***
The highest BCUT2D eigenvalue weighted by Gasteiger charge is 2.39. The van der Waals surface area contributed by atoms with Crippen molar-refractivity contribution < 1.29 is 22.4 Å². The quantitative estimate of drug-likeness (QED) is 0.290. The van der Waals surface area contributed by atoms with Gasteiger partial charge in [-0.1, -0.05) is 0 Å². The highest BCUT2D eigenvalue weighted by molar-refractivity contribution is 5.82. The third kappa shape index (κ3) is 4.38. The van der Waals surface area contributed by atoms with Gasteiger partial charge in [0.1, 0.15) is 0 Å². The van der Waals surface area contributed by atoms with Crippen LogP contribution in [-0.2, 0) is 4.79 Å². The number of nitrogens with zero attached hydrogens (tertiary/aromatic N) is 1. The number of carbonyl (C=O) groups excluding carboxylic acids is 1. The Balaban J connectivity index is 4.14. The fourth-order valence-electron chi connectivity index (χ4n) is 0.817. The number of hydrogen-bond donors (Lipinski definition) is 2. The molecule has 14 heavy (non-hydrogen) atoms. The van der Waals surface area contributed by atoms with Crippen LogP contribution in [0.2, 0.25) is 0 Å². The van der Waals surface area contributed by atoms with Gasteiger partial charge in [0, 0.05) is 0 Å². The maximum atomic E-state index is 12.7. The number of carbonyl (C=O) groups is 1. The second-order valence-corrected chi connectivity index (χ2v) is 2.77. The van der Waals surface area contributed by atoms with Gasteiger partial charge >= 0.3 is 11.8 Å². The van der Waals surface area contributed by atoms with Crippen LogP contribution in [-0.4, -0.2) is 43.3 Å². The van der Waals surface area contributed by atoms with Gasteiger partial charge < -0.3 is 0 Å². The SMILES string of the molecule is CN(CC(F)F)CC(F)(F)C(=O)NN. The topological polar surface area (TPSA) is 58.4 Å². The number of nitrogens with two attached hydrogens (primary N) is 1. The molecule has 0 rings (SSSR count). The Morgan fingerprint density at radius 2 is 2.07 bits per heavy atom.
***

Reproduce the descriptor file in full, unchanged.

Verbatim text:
The highest BCUT2D eigenvalue weighted by Gasteiger charge is 2.39. The van der Waals surface area contributed by atoms with Crippen molar-refractivity contribution < 1.29 is 22.4 Å². The quantitative estimate of drug-likeness (QED) is 0.290. The van der Waals surface area contributed by atoms with Gasteiger partial charge in [-0.1, -0.05) is 0 Å². The highest BCUT2D eigenvalue weighted by molar-refractivity contribution is 5.82. The third kappa shape index (κ3) is 4.38. The van der Waals surface area contributed by atoms with Gasteiger partial charge in [0.1, 0.15) is 0 Å². The van der Waals surface area contributed by atoms with Crippen LogP contribution in [-0.2, 0) is 4.79 Å². The number of nitrogens with zero attached hydrogens (tertiary/aromatic N) is 1. The number of carbonyl (C=O) groups excluding carboxylic acids is 1. The Balaban J connectivity index is 4.14. The fourth-order valence-electron chi connectivity index (χ4n) is 0.817. The number of hydrogen-bond donors (Lipinski definition) is 2. The molecule has 14 heavy (non-hydrogen) atoms. The van der Waals surface area contributed by atoms with Crippen LogP contribution in [0.2, 0.25) is 0 Å². The van der Waals surface area contributed by atoms with Gasteiger partial charge in [0, 0.05) is 0 Å². The maximum atomic E-state index is 12.7. The number of carbonyl (C=O) groups is 1. The second-order valence-corrected chi connectivity index (χ2v) is 2.77. The van der Waals surface area contributed by atoms with Gasteiger partial charge >= 0.3 is 11.8 Å². The van der Waals surface area contributed by atoms with Crippen LogP contribution in [-0.4, -0.2) is 43.3 Å². The van der Waals surface area contributed by atoms with Gasteiger partial charge < -0.3 is 0 Å². The SMILES string of the molecule is CN(CC(F)F)CC(F)(F)C(=O)NN. The topological polar surface area (TPSA) is 58.4 Å². The number of nitrogens with two attached hydrogens (primary N) is 1. The molecule has 0 rings (SSSR count). The Morgan fingerprint density at radius 2 is 2.07 bits per heavy atom.